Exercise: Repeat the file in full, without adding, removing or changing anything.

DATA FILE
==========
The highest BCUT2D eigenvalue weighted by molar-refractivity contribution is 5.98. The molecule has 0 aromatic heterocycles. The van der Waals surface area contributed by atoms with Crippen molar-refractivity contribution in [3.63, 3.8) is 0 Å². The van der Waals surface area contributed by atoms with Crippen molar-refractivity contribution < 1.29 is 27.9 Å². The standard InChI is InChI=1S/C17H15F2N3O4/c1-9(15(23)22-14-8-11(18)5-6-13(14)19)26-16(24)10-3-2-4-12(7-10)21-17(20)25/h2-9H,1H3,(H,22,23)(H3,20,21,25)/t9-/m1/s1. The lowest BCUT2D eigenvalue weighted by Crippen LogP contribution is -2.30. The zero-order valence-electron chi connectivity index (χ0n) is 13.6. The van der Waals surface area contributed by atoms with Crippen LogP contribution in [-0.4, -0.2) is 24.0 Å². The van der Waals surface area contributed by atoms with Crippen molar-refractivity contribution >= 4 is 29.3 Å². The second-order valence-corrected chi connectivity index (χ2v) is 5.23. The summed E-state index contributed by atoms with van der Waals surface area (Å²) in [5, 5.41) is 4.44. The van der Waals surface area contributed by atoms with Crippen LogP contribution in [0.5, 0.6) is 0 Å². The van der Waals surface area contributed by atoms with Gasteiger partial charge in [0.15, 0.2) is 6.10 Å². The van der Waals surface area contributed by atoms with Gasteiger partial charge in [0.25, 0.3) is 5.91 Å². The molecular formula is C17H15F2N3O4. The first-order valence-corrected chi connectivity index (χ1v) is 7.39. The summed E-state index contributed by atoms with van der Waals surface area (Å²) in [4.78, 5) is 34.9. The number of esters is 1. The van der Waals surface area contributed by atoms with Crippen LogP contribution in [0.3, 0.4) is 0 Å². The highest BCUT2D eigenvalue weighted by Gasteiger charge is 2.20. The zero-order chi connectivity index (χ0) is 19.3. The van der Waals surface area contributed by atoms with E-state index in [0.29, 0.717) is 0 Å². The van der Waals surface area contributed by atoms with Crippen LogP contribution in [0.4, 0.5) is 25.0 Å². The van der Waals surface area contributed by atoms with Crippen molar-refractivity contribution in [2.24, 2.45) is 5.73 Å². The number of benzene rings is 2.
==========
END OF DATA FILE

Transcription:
The highest BCUT2D eigenvalue weighted by molar-refractivity contribution is 5.98. The molecule has 0 aromatic heterocycles. The van der Waals surface area contributed by atoms with Crippen molar-refractivity contribution in [3.63, 3.8) is 0 Å². The van der Waals surface area contributed by atoms with Crippen molar-refractivity contribution < 1.29 is 27.9 Å². The standard InChI is InChI=1S/C17H15F2N3O4/c1-9(15(23)22-14-8-11(18)5-6-13(14)19)26-16(24)10-3-2-4-12(7-10)21-17(20)25/h2-9H,1H3,(H,22,23)(H3,20,21,25)/t9-/m1/s1. The lowest BCUT2D eigenvalue weighted by Crippen LogP contribution is -2.30. The zero-order valence-electron chi connectivity index (χ0n) is 13.6. The van der Waals surface area contributed by atoms with Crippen LogP contribution in [-0.4, -0.2) is 24.0 Å². The van der Waals surface area contributed by atoms with Crippen molar-refractivity contribution >= 4 is 29.3 Å². The second-order valence-corrected chi connectivity index (χ2v) is 5.23. The summed E-state index contributed by atoms with van der Waals surface area (Å²) in [5, 5.41) is 4.44. The van der Waals surface area contributed by atoms with Crippen LogP contribution in [0.5, 0.6) is 0 Å². The van der Waals surface area contributed by atoms with Gasteiger partial charge in [0.15, 0.2) is 6.10 Å². The van der Waals surface area contributed by atoms with Gasteiger partial charge in [0.25, 0.3) is 5.91 Å². The molecular formula is C17H15F2N3O4. The first-order valence-corrected chi connectivity index (χ1v) is 7.39. The summed E-state index contributed by atoms with van der Waals surface area (Å²) in [4.78, 5) is 34.9. The number of esters is 1. The van der Waals surface area contributed by atoms with Crippen LogP contribution in [0.3, 0.4) is 0 Å². The highest BCUT2D eigenvalue weighted by Gasteiger charge is 2.20. The zero-order chi connectivity index (χ0) is 19.3. The van der Waals surface area contributed by atoms with E-state index in [0.29, 0.717) is 0 Å². The van der Waals surface area contributed by atoms with Crippen LogP contribution in [0.4, 0.5) is 25.0 Å². The van der Waals surface area contributed by atoms with Crippen molar-refractivity contribution in [2.24, 2.45) is 5.73 Å². The number of benzene rings is 2.